Congratulations on your new kitten! Getting a kitten is an exciting time for everyone in the family, but you may have a lot of questions. We hope this page will help answer some of them, but if you are unsure about any aspect of your kitten’s care, please don’t hesitate to contact us.
Coming to a new home can be a stressful time for a new kitten. They should be given plenty of time to adjust to their new surroundings. They should have a warm bed that they can retreat to when they want to as well as a litter tray and food bowl.
You should make sure that all windows and doors are closed. It is also sensible to block off any fireplaces so your kitten doesn’t choose to hide in them!
Introduction to members of the household should be gradual. Children should be encouraged to sit on the floor and wait for the kitten to come to them. The kitten should be allowed to stop playing and go for a rest when he/she wants to!
Kittens should not be left unattended with any other pets in the household until they are well established. Introductions should be gradual. A pen in which to keep your kitten contained while allowing any other household pets to sniff the new addition and get used to them but with the safety of the pen between them can be helpful.
Vaccinations are given against Feline Leukaemia Virus, two causes of respiratory infections (Feline Calicivirus, Feline Viral Rhinotracheitis) and Feline Panleucopaenia (which can cause gastrointestinal signs as well as other disease). Kittens require two vaccinations initially as the antibodies that they acquire in their mother’s milk can interfere with the vaccination. The first vaccine is generally given at nine weeks of age and the second vaccine 3-4 weeks later.
If a kitten is already infected with Feline Leukaemia Virus at the time of vaccination (which is commonly asymptomatic at this stage) the vaccination will not prevent the virus causing clinical signs at a later date. Blood tests are available to test for FeLV infection.
Kittens can go out a week after their second vaccination when their levels of immunity should be high enough to protect them from disease. However, many owners prefer to keep their kitten indoors until they are neutered.
Roundworms are very prevalent in kittens and can be passed to the kitten in the mother’s milk. Kittens are often wormed with the breeder but still generally require more doses of worming.
It is especially important to worm kittens that are in contact with young children as certain types of roundworm are zoonotic, which means they can cause disease in humans; children are particularly susceptible.
We recommend using Stronghold at the time of your kitten’s first vaccination. This is a spot on treatment which treats roundworm, as well as a selection of skin parasites and also ear mites.
Kittens may also carry tapeworms. These are most commonly picked up through ingestion of fleas and also from hunting. These can sometimes be seen in the faeces as segments of the worm are shed. These segments have the appearance of rice grains.
At the time of the second vaccination we recommend use of Milbemax which is a combined wormer meaning that it treats both roundworm and tapeworm infestations.
Provided there are no problems we then recommend worming with Milbemax every three months.
Kittens can be infected with other parasites such as fleas and mites (particularly ear mites). Stronghold (see above) treats these infestations.
We can ID chip your kitten at any time, though tend not to advise doing so at the first vaccination. It is normally done at the time of the second vaccination or when your kitten is anaesthetised for neutering.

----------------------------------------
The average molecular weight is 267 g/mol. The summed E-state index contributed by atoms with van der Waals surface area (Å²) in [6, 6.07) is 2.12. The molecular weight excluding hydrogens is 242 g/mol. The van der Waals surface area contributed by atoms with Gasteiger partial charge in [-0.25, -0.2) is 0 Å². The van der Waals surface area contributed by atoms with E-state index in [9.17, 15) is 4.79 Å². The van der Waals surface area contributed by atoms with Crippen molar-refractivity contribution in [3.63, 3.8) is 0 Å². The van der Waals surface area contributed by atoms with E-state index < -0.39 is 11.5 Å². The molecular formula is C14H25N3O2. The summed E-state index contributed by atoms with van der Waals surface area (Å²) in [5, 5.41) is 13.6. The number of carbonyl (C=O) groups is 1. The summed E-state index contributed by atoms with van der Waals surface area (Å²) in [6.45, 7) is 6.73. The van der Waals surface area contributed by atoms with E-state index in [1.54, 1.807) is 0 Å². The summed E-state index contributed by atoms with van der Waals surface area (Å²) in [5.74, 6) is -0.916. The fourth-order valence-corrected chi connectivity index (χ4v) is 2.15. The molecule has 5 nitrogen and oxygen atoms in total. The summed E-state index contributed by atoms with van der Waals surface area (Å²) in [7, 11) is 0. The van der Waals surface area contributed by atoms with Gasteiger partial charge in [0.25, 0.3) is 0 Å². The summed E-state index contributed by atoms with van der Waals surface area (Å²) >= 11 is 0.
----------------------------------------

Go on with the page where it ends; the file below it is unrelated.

It is important to feed your kitten a good quality balanced complete diet. Provided this is fed your kitten should not need any supplements. Dry foods are generally recommended. Follow the instructions on the packet regarding how much to feed. Remember these are guidelines only and vary between individuals. Kittens should be fed little and often as they have small stomachs. Up to 12 weeks of age they generally require four feeds per day, up to six months three meals per day and from six months onwards two meals per day. Some owners prefer to feed their cats ad lib which means that they always have food available. If you are concerned about feeding, contact your vet.
Feeding cow’s milk should be avoided as this can cause diarrhoea in cats.
If you decide to change your kitten’s diet from what they have been fed with the breeder this should be done gradually as sudden food changes can lead to diarrhoea.
Kittens generally learn to use a litter tray by copying their mother. In their new home you may need to show them where the litter tray is. It often helps to place the kitten in their tray after he/she wakes from a sleep or after a meal or if he/she is showing behaviours suggestive of needing to go such as sniffing, scratching or crouching.
The litter tray should be filled with cat litter and cleaned regularly as cats are often reluctant to use the tray when it is dirty. Take care to use a suitable cleaning product as some products (particularly those that go cloudy when mixed with water) are toxic to cats. Some cats also prefer a covered litter tray to give them more privacy! The tray should be placed in a quiet corner away from food and water bowls as cats tend not to like to use a tray that is near food.
If you want your kitten to toilet outdoors the tray should be gradually moved towards the door when your kitten is ready to start going outside. Placing some cat litter on a well dug area of soil in the garden can help.
Neutering is generally performed from four months of age. For more information please see Neutering.
We hope you have found this information useful, but remember, if you have any questions, please don’t hesitate to contact us for advice.